Locations where the water is taken are characterised by its constant clearness and «integrity». These had to be differentiated from the neighbouring sources. In order to make this difference obvious, a more common name was used: spring.
So, it's not surprising that houses popped up around such «clear springs», which then became the centre of a settlement. In our case, this was the Ey and the elevated Wytimatten.


Analogue to the name designation in the Alemannic area, in the valley inhabitants' description it can only be referring to these «luuterren springs». The name would usually be used for the settlement and then used for the whole valley. Which proves that the Lauterbrunnen Valley was a place for constant and good-quality water supply (and of course still is).


The two last syllables of the valley and place name («brunnen») appear multiple times – solely with the meaning «source». «Das Brunni» in Wengen or the «Schmadribrunnen» high up between the Moraine of the Breithorn and Schmadri Glacier confirm this.

So, that's the bit about the valley community names out of the way. The place name is «in claro fonte», in all the old documents, which means as much as «to the bright source». Fons, (fontis, nominativ, singular) is translated in classic Latin as source or origin. The Latin in the documents has little similarity with classical Latin and is much more a translation of the existing German expressions.
The name «in claro fonte» was used for the first time to our knowledge in the second volume of the «Fontes rerum bernensium» on 2nd of October 1240. It was referred to as «Hellbrunn» (bright source) at first and at the beginning of the 19th century even as «Schönbrunn» (pretty source).
In the Interlaken document book 110a from the 17th century, the name (like in earlier documents) was correctly translated as «Luterbrunnen» according to the colloquial language.

metres high is the size of the Staubbachfall, which Lauterbrunnen became famous with at the beginning of the modern tourism age in the second half of the 18th century. Today, the centre has moved from the area Ey to the train stations – as a transport hub for all the villages in the valley community.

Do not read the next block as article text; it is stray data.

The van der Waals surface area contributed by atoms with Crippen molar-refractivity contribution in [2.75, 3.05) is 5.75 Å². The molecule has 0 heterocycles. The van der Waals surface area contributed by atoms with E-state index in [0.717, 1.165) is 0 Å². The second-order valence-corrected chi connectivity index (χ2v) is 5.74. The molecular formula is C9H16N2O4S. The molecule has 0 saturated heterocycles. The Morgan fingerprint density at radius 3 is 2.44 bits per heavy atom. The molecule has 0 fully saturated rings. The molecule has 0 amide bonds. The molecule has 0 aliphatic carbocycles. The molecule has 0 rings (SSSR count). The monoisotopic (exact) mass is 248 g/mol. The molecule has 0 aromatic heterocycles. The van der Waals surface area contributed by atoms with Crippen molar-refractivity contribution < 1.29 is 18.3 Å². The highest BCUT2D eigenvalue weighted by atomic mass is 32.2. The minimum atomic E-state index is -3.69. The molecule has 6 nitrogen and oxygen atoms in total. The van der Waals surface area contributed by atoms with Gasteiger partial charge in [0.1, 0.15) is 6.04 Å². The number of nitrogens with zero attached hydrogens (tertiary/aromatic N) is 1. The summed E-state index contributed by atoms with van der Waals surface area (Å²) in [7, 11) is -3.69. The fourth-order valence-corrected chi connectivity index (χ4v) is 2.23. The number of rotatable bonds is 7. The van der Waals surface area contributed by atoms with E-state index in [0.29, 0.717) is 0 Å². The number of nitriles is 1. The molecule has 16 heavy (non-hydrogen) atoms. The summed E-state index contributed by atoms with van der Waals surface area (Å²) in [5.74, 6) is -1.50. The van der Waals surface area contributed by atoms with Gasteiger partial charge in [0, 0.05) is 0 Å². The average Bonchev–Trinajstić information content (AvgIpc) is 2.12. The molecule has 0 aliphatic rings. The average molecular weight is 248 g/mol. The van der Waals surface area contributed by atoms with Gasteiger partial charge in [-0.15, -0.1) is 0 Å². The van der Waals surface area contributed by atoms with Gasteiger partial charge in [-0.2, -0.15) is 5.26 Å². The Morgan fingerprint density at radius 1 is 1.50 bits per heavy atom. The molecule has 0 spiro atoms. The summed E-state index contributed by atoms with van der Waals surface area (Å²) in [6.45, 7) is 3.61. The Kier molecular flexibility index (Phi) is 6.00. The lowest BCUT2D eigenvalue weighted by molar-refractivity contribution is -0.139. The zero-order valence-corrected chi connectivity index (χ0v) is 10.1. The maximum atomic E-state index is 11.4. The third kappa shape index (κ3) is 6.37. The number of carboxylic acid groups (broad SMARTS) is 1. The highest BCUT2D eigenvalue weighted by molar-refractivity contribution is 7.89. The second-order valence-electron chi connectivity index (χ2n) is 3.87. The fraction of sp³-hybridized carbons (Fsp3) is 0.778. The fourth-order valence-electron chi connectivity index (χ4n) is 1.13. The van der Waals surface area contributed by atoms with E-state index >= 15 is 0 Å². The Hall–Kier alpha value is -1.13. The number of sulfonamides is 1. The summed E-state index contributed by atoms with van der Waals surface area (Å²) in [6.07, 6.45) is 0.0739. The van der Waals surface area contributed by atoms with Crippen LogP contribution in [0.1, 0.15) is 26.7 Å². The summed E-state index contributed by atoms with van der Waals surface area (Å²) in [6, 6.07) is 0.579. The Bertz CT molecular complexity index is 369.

The Lauberhorn Village

If we look from Lauterbrunnen up to the ice giants, we can see the largest village in the valley. Known with the name: Wengen.

From Lauterbrunnen, the Wengernalp Railway takes us up to Wengen.

Wengen is the largest village in the Lauterbrunnen Valley and is situated at 1,274 metres above sea level. The place name was mentioned in a bill of sale from the year 1268 as «on the mountain of Wengen».


Peter Reber,
Swiss musician, singer, composer and publisher, on Wengen

«One of my islands is Wengen – the island in the mountains.»

Wengen is the plural form of «Wang». We immediately think of our red cheeks (particularly in winter) – in our dialect the expression «Wangen» still means a feature of the face.


The meaning of the word is also present in the landscape descriptions. «Wang» more or less means a steep slope.


In the plural form, «Wang» takes on the ablaut. In other words, the «a» is turned into «e». The place name is derived from this.

In the documents, the place name is seen as «uf Wengen» or «uf dem Berg Wengen». So the assumption is that the name was given by observers on the valley floor. From this perspective, the term «auf dem Wengen» fits perfectly.

train arrivals from Lauterbrunnen per day are currently recorded.

The charming village at the foot of the Schilthorn

The highest, constantly populated settlement in the canton is 1,650 metres above sea level and has the name: Mürren.

There have been many spellings over the centuries.

Montem Murren (in 1257 for the first time), Murron, Murn, Mürn, Murne, Myrrhen and Mürren.

As opposed to Wengen, Mürren is a so-called «Spisse».

We derive the meaning of «Spisse» from the Latin adjective «spissus, spissa, spissum» meaning «crowded together». In other words, Mürren is a strictly divided settlement area.
On the valley floor, a stream (Spissbach) bears the same name.


The village is situated on a mural crown on the 700 to 800 metre high rock face.


The name can obviously be derived from the Latin «murus» for wall.

Einflüsse der Walser
Altes Haus

The influence of the Walser in Mürren can not be denied. And in the dialect there are several parallels.

George Lazenby,
on the question of what he could remember best about his stay in Mürren

«Now, I'm an extremely heterosexual man and I remember all the beautiful female beings who surrounded me. I admit it, the magnificence of the mountains hit me for the first time after three days. I spent six months in Mürren during filming and I never complained.»
cars can be seen in Mürren and Wengen. We still don't have to walk all the way up. In order to reach the high plateau, we take the cable car and the tried and tested train.


The name is a sign. The Roman poets were right of course. When thinking of Wengen, Mürren and Lauterbrunnen, this can definitely be believed – without going red.

Additional information

Lauterbrunnen Valley Museum

More information

Photos: Jungfrau Region, Jungfraubahnen
Story: André Wellig
Autumn 2017